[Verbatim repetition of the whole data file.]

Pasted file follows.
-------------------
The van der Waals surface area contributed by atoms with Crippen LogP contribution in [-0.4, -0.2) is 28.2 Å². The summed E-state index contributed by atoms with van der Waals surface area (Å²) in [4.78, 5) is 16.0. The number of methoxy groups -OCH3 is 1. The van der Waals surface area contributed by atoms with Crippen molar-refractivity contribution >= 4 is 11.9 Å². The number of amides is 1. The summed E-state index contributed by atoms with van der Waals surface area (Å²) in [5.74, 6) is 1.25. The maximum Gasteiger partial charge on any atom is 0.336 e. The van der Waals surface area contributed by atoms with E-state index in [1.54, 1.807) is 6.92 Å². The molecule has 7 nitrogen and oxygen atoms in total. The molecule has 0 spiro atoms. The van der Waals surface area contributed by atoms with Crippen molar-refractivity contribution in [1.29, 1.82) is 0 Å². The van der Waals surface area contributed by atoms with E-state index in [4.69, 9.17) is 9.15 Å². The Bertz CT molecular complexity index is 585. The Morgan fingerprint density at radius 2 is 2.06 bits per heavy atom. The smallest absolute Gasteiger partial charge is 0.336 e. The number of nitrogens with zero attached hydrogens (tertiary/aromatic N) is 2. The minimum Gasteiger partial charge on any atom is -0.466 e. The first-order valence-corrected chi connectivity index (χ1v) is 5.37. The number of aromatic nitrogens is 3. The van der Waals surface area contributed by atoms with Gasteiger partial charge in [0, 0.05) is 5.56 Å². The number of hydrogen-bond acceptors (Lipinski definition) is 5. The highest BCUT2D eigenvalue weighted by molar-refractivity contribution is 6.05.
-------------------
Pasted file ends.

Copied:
The van der Waals surface area contributed by atoms with Crippen LogP contribution in [-0.4, -0.2) is 28.2 Å². The summed E-state index contributed by atoms with van der Waals surface area (Å²) in [4.78, 5) is 16.0. The number of methoxy groups -OCH3 is 1. The van der Waals surface area contributed by atoms with Crippen molar-refractivity contribution >= 4 is 11.9 Å². The number of amides is 1. The summed E-state index contributed by atoms with van der Waals surface area (Å²) in [5.74, 6) is 1.25. The maximum Gasteiger partial charge on any atom is 0.336 e. The van der Waals surface area contributed by atoms with E-state index in [1.54, 1.807) is 6.92 Å². The molecule has 7 nitrogen and oxygen atoms in total. The molecule has 0 spiro atoms. The van der Waals surface area contributed by atoms with Crippen molar-refractivity contribution in [1.29, 1.82) is 0 Å². The van der Waals surface area contributed by atoms with E-state index in [4.69, 9.17) is 9.15 Å². The Bertz CT molecular complexity index is 585. The Morgan fingerprint density at radius 2 is 2.06 bits per heavy atom. The smallest absolute Gasteiger partial charge is 0.336 e. The number of nitrogens with zero attached hydrogens (tertiary/aromatic N) is 2. The minimum Gasteiger partial charge on any atom is -0.466 e. The first-order valence-corrected chi connectivity index (χ1v) is 5.37. The number of aromatic nitrogens is 3. The van der Waals surface area contributed by atoms with Gasteiger partial charge in [0, 0.05) is 5.56 Å². The number of hydrogen-bond acceptors (Lipinski definition) is 5. The highest BCUT2D eigenvalue weighted by molar-refractivity contribution is 6.05.